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Nature’s new home

This week saw the launch of what the Royal Society for the Protection of Birds intends to be its biggest ever campaign – Giving Nature a Home.

4230, grass, Cambridge botanical garden

The following is a summary of the campaign and a few thoughts on its exciting elements, and on directions it could develop in.

1. A response to crisis. The campaign comes just weeks after the launch of the State of Nature report, showing that 60% of species surveyed in the UK have declined in the last 50 years. With our countryside in such a parlous state and human influence extending its hand far and wide, managing gardens for wildlife can help create important habitats and corridors. If thousands or perhaps millions of people across the UK change how they manage their gardens it could be revolutionary for nature and could connect a huge swathe of people to the wildlife on their doorstep in new ways.

2. A blog by the RSPB’s Director of Conservation rightly recognizes the root causes of many of these problems, the four horsemen of environmental apocalypse as he terms them; namely, habitat destruction, non-native invasive species, over-exploitation and pollution (particularly climate change). All these are driven, he says, by a growing population consuming more. It’s refreshing to hear a bold admission that consumption (and by extension consumerism?) lies at the heart of many of the environmental woes we face.

3. Who is this campaign for? It’s for people who already care about nature or who don’t but might be encouraged to do so by a first simple step of taking action for wildlife in their garden. By virtue of this it’s for people who have access to a garden, balcony or patio they can do something with to help nature.

4. The campaign has its own website. This is designed for people who use social media, but there are a number of small areas where it could still be improved.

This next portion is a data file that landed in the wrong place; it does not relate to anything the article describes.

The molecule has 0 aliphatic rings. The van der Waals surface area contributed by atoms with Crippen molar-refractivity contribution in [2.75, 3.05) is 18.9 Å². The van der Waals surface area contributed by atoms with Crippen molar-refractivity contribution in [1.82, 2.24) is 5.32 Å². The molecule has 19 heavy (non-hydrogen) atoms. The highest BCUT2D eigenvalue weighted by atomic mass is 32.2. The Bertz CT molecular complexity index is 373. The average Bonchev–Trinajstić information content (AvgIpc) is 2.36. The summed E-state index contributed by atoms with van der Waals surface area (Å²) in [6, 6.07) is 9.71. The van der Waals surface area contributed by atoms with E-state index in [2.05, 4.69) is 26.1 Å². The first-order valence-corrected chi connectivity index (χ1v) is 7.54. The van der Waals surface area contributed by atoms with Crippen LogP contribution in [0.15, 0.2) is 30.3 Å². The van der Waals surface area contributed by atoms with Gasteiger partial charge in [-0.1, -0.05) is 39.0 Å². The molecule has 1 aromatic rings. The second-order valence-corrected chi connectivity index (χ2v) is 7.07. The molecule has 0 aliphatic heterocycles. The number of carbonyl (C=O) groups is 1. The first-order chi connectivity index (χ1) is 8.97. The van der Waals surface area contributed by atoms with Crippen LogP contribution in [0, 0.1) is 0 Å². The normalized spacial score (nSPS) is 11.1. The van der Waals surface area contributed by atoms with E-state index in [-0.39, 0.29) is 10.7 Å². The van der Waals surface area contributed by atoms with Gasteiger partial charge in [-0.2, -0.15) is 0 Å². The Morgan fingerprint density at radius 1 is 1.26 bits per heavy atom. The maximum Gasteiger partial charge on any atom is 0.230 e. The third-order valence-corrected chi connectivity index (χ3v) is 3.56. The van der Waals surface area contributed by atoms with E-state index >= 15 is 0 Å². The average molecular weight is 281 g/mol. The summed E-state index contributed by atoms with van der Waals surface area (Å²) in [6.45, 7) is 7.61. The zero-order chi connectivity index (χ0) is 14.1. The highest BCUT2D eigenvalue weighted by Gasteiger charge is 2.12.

i. Help wildlife in your garden needs to be bolder and clearer. This has improved with the big ‘Tailored steps for my garden’ button but it could still be more obvious.

ii. The activity wall needs to be more personal – displaying the profile pictures of those taking action and allowing them the chance to connect with each other.

iii. There needs to be something to do (other than donating to the RSPB) for those without a garden. While building the RSPB’s membership is an admirable outcome, for nature’s sake it can’t be the end-goal of the campaign.

5. What else needs to happen? From gardens to communities and campaigning. One million homes for wildlife will make a big difference, but won’t be enough to tackle the problems in State of Nature. Citizens across the UK need to be inspired to care about nature and to come together to make change in an unprecedented way. Alongside Giving Nature a Home, lobbying business, Government and landowners, what’s also needed is a movement for nature conservation.

Giving Nature a Home can help to build this movement.

The people who have been part of the ‘garden’ phase of the campaign need to be offered opportunities to come together in their communities to help nature – perhaps through urban community gardening projects for example. This will not only benefit nature but also allow them to connect with each other.

And they need to be empowered with the tools to work together to advocate for nature’s wellbeing, whether they’re addressing business, local Government or politicians in Westminster. A movement can’t be built on countless individuals acting alone, it’s got to be about them coming together to collaborate with a common purpose.

6. Is nature homeless? Our spiritual connection with the natural world. The name of the campaign implies that nature needs a home. True, there is little of the UK landscape left that isn’t managed or affected in some way by people. However, the campaign suggests that nature has no home right now, whereas surely nature’s home has and will always be the natural world?

When I walk through a wood, I feel connected to a force that’s greater than myself. I don’t feel like I’m in a place that people decided to put there or allow to remain there. I sense that I’m tapping into something that the earth has brought forth and that will endure beyond people. There’s something very powerful in this spiritual connection that the conservation sector can leverage. Our moral imperative to protect nature is often driven by the sense of connection to something beyond human influence, management and description. And our spiritual wellbeing and connection is often derived from our sense of a natural world beyond the human one. In making nature conservation relevant to people, let’s not completely forget the wonder and awe its independence from people can inspire.

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